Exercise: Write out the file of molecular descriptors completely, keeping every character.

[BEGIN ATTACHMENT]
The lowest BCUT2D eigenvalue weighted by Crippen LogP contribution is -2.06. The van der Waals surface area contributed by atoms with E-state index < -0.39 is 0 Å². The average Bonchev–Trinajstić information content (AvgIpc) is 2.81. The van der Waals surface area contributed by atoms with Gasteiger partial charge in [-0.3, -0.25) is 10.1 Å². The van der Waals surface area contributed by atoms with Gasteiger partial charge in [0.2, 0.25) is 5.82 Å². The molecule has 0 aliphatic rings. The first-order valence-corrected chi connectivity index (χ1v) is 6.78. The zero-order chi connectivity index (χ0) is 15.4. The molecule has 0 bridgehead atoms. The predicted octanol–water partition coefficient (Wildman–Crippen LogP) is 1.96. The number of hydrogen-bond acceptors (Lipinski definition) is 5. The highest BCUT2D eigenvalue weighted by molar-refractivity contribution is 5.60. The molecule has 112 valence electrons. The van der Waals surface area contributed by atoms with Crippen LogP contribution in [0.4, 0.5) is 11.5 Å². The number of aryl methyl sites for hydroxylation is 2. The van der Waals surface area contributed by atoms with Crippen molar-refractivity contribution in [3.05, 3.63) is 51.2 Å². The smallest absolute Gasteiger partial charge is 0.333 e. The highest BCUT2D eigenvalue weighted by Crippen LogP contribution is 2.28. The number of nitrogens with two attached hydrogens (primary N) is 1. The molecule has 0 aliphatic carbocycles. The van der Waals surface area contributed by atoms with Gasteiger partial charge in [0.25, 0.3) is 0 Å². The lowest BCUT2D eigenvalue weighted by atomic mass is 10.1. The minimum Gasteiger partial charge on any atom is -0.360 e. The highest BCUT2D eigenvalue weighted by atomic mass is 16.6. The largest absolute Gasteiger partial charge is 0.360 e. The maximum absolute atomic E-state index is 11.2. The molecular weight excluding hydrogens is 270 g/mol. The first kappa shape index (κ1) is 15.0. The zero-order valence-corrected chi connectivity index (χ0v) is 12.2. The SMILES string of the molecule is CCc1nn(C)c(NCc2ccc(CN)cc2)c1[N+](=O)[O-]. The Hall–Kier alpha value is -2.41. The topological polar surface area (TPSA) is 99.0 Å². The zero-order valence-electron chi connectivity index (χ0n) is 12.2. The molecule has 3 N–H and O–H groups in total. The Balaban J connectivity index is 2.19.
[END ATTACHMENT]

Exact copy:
The lowest BCUT2D eigenvalue weighted by Crippen LogP contribution is -2.06. The van der Waals surface area contributed by atoms with E-state index < -0.39 is 0 Å². The average Bonchev–Trinajstić information content (AvgIpc) is 2.81. The van der Waals surface area contributed by atoms with Gasteiger partial charge in [-0.3, -0.25) is 10.1 Å². The van der Waals surface area contributed by atoms with Gasteiger partial charge in [0.2, 0.25) is 5.82 Å². The molecule has 0 aliphatic rings. The first-order valence-corrected chi connectivity index (χ1v) is 6.78. The zero-order chi connectivity index (χ0) is 15.4. The molecule has 0 bridgehead atoms. The predicted octanol–water partition coefficient (Wildman–Crippen LogP) is 1.96. The number of hydrogen-bond acceptors (Lipinski definition) is 5. The highest BCUT2D eigenvalue weighted by molar-refractivity contribution is 5.60. The molecule has 112 valence electrons. The van der Waals surface area contributed by atoms with Crippen LogP contribution in [0.4, 0.5) is 11.5 Å². The number of aryl methyl sites for hydroxylation is 2. The van der Waals surface area contributed by atoms with Crippen molar-refractivity contribution in [3.05, 3.63) is 51.2 Å². The smallest absolute Gasteiger partial charge is 0.333 e. The highest BCUT2D eigenvalue weighted by Crippen LogP contribution is 2.28. The number of nitrogens with two attached hydrogens (primary N) is 1. The molecule has 0 aliphatic carbocycles. The van der Waals surface area contributed by atoms with Gasteiger partial charge in [0.25, 0.3) is 0 Å². The lowest BCUT2D eigenvalue weighted by atomic mass is 10.1. The minimum Gasteiger partial charge on any atom is -0.360 e. The highest BCUT2D eigenvalue weighted by atomic mass is 16.6. The largest absolute Gasteiger partial charge is 0.360 e. The maximum absolute atomic E-state index is 11.2. The molecular weight excluding hydrogens is 270 g/mol. The first kappa shape index (κ1) is 15.0. The zero-order valence-corrected chi connectivity index (χ0v) is 12.2. The SMILES string of the molecule is CCc1nn(C)c(NCc2ccc(CN)cc2)c1[N+](=O)[O-]. The Hall–Kier alpha value is -2.41. The topological polar surface area (TPSA) is 99.0 Å². The zero-order valence-electron chi connectivity index (χ0n) is 12.2. The molecule has 3 N–H and O–H groups in total. The Balaban J connectivity index is 2.19.